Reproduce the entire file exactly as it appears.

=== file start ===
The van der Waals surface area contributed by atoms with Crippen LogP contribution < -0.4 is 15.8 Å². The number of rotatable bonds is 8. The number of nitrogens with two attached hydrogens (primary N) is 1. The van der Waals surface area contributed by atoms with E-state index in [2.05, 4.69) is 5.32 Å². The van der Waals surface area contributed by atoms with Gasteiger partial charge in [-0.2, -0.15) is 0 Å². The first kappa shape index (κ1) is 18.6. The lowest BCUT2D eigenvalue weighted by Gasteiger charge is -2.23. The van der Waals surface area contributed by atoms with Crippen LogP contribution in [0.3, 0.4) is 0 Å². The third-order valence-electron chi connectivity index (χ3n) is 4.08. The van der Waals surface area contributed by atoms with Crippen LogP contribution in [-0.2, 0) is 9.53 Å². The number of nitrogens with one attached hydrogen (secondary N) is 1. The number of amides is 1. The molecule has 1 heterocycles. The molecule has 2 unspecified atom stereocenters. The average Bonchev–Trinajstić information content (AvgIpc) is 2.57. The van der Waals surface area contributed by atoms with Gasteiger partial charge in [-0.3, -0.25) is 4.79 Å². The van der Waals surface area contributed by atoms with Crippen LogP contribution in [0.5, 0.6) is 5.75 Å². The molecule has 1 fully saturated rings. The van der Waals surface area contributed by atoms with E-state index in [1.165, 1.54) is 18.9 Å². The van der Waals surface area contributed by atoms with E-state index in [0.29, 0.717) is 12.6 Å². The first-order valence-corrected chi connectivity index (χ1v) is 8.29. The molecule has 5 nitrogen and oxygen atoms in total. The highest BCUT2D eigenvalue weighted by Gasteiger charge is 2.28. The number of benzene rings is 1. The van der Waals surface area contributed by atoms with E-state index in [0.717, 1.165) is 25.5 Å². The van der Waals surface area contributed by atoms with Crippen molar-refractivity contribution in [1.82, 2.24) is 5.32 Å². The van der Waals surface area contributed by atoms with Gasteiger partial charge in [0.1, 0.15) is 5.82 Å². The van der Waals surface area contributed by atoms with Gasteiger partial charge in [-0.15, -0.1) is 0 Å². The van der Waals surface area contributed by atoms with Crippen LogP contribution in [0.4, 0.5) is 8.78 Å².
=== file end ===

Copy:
The van der Waals surface area contributed by atoms with Crippen LogP contribution < -0.4 is 15.8 Å². The number of rotatable bonds is 8. The number of nitrogens with two attached hydrogens (primary N) is 1. The van der Waals surface area contributed by atoms with E-state index in [2.05, 4.69) is 5.32 Å². The van der Waals surface area contributed by atoms with Gasteiger partial charge in [-0.2, -0.15) is 0 Å². The first kappa shape index (κ1) is 18.6. The lowest BCUT2D eigenvalue weighted by Gasteiger charge is -2.23. The van der Waals surface area contributed by atoms with Crippen LogP contribution in [0.3, 0.4) is 0 Å². The third-order valence-electron chi connectivity index (χ3n) is 4.08. The van der Waals surface area contributed by atoms with Crippen LogP contribution in [-0.2, 0) is 9.53 Å². The number of nitrogens with one attached hydrogen (secondary N) is 1. The number of amides is 1. The molecule has 1 heterocycles. The molecule has 2 unspecified atom stereocenters. The average Bonchev–Trinajstić information content (AvgIpc) is 2.57. The van der Waals surface area contributed by atoms with Gasteiger partial charge in [-0.3, -0.25) is 4.79 Å². The van der Waals surface area contributed by atoms with Crippen LogP contribution in [0.5, 0.6) is 5.75 Å². The molecule has 1 fully saturated rings. The van der Waals surface area contributed by atoms with E-state index in [1.165, 1.54) is 18.9 Å². The van der Waals surface area contributed by atoms with E-state index in [0.29, 0.717) is 12.6 Å². The first-order valence-corrected chi connectivity index (χ1v) is 8.29. The molecule has 5 nitrogen and oxygen atoms in total. The highest BCUT2D eigenvalue weighted by Gasteiger charge is 2.28. The number of benzene rings is 1. The van der Waals surface area contributed by atoms with E-state index in [0.717, 1.165) is 25.5 Å². The van der Waals surface area contributed by atoms with Crippen molar-refractivity contribution in [1.82, 2.24) is 5.32 Å². The van der Waals surface area contributed by atoms with Gasteiger partial charge in [0.1, 0.15) is 5.82 Å². The van der Waals surface area contributed by atoms with Gasteiger partial charge in [-0.15, -0.1) is 0 Å². The van der Waals surface area contributed by atoms with Crippen LogP contribution in [0.4, 0.5) is 8.78 Å².